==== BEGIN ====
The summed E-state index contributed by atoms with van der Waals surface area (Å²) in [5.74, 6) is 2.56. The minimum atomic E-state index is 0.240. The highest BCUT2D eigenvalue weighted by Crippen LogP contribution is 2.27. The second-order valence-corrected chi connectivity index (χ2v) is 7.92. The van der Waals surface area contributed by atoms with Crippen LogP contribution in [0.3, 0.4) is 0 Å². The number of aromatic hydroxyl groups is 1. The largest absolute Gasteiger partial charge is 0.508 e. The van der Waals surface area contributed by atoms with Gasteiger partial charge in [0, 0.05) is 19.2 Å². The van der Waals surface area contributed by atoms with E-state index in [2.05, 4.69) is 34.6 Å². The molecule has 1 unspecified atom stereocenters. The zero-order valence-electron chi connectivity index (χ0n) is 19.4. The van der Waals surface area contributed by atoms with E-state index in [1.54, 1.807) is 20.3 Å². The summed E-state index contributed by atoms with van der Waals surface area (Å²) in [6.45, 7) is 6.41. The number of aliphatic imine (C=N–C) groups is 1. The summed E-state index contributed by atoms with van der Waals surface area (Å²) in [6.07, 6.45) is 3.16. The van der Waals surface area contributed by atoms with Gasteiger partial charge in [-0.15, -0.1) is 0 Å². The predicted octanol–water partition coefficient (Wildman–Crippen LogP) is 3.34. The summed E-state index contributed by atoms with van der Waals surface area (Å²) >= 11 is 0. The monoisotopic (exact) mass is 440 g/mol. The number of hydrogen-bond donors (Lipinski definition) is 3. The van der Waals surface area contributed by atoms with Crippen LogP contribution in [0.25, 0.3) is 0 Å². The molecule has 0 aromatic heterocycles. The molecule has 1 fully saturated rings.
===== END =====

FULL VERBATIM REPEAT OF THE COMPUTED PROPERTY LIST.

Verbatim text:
The summed E-state index contributed by atoms with van der Waals surface area (Å²) in [5.74, 6) is 2.56. The minimum atomic E-state index is 0.240. The highest BCUT2D eigenvalue weighted by Crippen LogP contribution is 2.27. The second-order valence-corrected chi connectivity index (χ2v) is 7.92. The van der Waals surface area contributed by atoms with Crippen LogP contribution in [0.3, 0.4) is 0 Å². The number of aromatic hydroxyl groups is 1. The largest absolute Gasteiger partial charge is 0.508 e. The van der Waals surface area contributed by atoms with Gasteiger partial charge in [0, 0.05) is 19.2 Å². The van der Waals surface area contributed by atoms with E-state index in [2.05, 4.69) is 34.6 Å². The molecule has 1 unspecified atom stereocenters. The zero-order valence-electron chi connectivity index (χ0n) is 19.4. The van der Waals surface area contributed by atoms with E-state index in [1.54, 1.807) is 20.3 Å². The summed E-state index contributed by atoms with van der Waals surface area (Å²) in [6.45, 7) is 6.41. The number of aliphatic imine (C=N–C) groups is 1. The summed E-state index contributed by atoms with van der Waals surface area (Å²) in [6.07, 6.45) is 3.16. The van der Waals surface area contributed by atoms with Gasteiger partial charge in [-0.15, -0.1) is 0 Å². The predicted octanol–water partition coefficient (Wildman–Crippen LogP) is 3.34. The summed E-state index contributed by atoms with van der Waals surface area (Å²) >= 11 is 0. The monoisotopic (exact) mass is 440 g/mol. The number of hydrogen-bond donors (Lipinski definition) is 3. The van der Waals surface area contributed by atoms with Crippen LogP contribution in [0.25, 0.3) is 0 Å². The molecule has 0 aromatic heterocycles. The molecule has 1 fully saturated rings.